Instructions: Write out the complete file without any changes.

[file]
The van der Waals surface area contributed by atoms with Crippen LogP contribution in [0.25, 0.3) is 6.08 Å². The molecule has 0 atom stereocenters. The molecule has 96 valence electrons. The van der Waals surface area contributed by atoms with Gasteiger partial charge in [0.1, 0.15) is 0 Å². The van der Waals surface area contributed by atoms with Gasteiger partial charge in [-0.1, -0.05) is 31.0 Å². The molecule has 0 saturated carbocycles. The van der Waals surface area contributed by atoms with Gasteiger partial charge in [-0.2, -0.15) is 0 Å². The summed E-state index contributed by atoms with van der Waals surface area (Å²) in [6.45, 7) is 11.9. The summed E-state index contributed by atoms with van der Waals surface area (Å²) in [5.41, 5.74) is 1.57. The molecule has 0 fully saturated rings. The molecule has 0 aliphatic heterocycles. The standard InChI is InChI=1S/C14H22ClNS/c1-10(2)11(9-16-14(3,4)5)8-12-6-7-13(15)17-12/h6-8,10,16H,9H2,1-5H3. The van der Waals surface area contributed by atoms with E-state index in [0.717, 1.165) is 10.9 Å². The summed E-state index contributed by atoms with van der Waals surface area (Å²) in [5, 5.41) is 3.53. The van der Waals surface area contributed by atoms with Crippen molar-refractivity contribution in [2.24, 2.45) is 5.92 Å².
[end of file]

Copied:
The van der Waals surface area contributed by atoms with Crippen LogP contribution in [0.25, 0.3) is 6.08 Å². The molecule has 0 atom stereocenters. The molecule has 96 valence electrons. The van der Waals surface area contributed by atoms with Gasteiger partial charge in [0.1, 0.15) is 0 Å². The van der Waals surface area contributed by atoms with Gasteiger partial charge in [-0.1, -0.05) is 31.0 Å². The molecule has 0 saturated carbocycles. The van der Waals surface area contributed by atoms with Gasteiger partial charge in [-0.2, -0.15) is 0 Å². The summed E-state index contributed by atoms with van der Waals surface area (Å²) in [6.45, 7) is 11.9. The summed E-state index contributed by atoms with van der Waals surface area (Å²) in [5.41, 5.74) is 1.57. The molecule has 0 fully saturated rings. The molecule has 0 aliphatic heterocycles. The standard InChI is InChI=1S/C14H22ClNS/c1-10(2)11(9-16-14(3,4)5)8-12-6-7-13(15)17-12/h6-8,10,16H,9H2,1-5H3. The van der Waals surface area contributed by atoms with E-state index in [0.717, 1.165) is 10.9 Å². The summed E-state index contributed by atoms with van der Waals surface area (Å²) in [5, 5.41) is 3.53. The van der Waals surface area contributed by atoms with Crippen molar-refractivity contribution in [2.24, 2.45) is 5.92 Å².